Dave Donaldson, APRN – Juneau, Libby Casey, APRN – Washington DC & Dan Bross, KUAC – Fairbanks
Military jobs cuts are being felt in Alaska.
The Air Force has eliminated more than 250 jobs previously available to civilians at the Joint Base Elmendorf-Richardson near Anchorage. Major Joseph Coslett, the base’s public affairs director, says the cuts were ordered late Wednesday as part of a national push to help meet an overall Air Force goal of more than 9,000 reductions. However, he says that does not mean there will be that many people who will lose their current jobs.
“They identified 256 positions. Of those, 50 had folks in those current positions. Now what our civilian personnel office is trying to do is move those folks to other open positions on the installation,” Coslett
Coslett says the positions that will be eliminated were primarily the result of the merger of Fort Richardson and Elemendorf Air Force Base into one, joint operation.
Since the cuts announced this morning reflect specifically identified positions, Major Coslett says there are also other opportunities available for civilians to work at the base – both with Air Force and Reserve Units.
“Some medical or some operational jobs or careers haven’t been looked at yet because they directly support the war-fighting capability. And so those are our mission partners here on JBER, and so maybe some of those folks that were identified could go that way. But what we’re trying to do is we’re trying to exhaust every voluntary measure we can. That way we don’t have to do any involuntary reduction in force,” Coslett said.
Alaska’s other Air Force base is also affected by the Department of Defense re-alignment and draw down. Air Force spokesman, Staff Sergeant Miguel Lara says Eielson – near Fairbanks – is also seeing civilian job losses.
“Right now, Eilson’s share of the resource management decision is at present 45 positions over the next five years. This doesn’t directly translate into people. Some of the positions currently designated to be cut are currently empty or will be reallocated,” Lara said.
Lara says it’s unclear exactly how many people will actually be laid off. He says a civilian hiring freeze remains in place, as the base pursues voluntary cut backs to try to avoid further mandated reductions.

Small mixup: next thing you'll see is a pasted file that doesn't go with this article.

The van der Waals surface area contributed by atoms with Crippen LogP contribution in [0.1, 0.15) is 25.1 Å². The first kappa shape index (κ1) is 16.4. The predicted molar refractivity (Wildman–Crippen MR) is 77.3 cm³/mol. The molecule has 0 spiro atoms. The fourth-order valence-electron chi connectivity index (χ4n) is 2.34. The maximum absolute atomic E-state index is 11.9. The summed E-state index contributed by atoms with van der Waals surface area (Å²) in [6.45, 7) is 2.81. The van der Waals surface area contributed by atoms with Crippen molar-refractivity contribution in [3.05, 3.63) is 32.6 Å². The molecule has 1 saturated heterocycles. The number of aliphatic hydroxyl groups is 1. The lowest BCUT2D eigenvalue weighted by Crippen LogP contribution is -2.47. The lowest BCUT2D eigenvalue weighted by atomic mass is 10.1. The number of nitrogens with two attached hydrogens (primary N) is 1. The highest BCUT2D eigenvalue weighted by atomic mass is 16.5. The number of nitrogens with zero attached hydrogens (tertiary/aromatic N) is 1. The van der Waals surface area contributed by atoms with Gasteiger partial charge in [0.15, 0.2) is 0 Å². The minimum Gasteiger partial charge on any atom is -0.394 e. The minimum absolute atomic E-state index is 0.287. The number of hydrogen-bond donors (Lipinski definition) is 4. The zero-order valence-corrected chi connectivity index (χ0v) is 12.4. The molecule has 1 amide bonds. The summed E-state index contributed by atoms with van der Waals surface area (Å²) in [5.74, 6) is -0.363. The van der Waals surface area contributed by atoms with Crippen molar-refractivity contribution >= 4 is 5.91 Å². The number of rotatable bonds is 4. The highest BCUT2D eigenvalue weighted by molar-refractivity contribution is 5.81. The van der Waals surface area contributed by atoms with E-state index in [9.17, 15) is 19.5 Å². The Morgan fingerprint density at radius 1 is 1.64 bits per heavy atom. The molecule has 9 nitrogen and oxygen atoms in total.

Congressman Don Young is calling the job cuts “dead wrong.” He says Alaska’s Congressional delegation is writing a letter stating concerns to Air Force Chief of Staff General Norton Schwartz and Air Force Secretary Michael Donley.
“What we have to try to do is try to, and we have a delegation letter which we’re sending over if we ever get the Senators to agree on anything, we’re going to have a letter that says no this is wrong for the military mission. And of course it does affect jobs but it isn’t just the jobs, it’s the military mission,” Young said.
Young says he’s concerned this could be a harbinger of what’s to come some day when there’s another round of BRAC or Base Realignment and Closure, when military installations around the country are examined for cuts.
“That’s the next danger we have in Alaska, if this attitude keeps going. And I will tell you if it gets to the point where I think we’re not providing the appropriate training and equipment for my
soldiers I won’t support any military. Because that’s not fair to any troops in the military, to have an inadequately trained soldier, male or female, inadequately equipped soldier, that’s immoral for this Congress to send them possibly into combat,” Young said.
There’s no indication from the Obama Administration that a round of BRAC is coming down the pike. Young says regardless, the delegation must constantly promote Alaska as a huge training ground that’s strategically located at the top of the world and defend it from cuts to the military.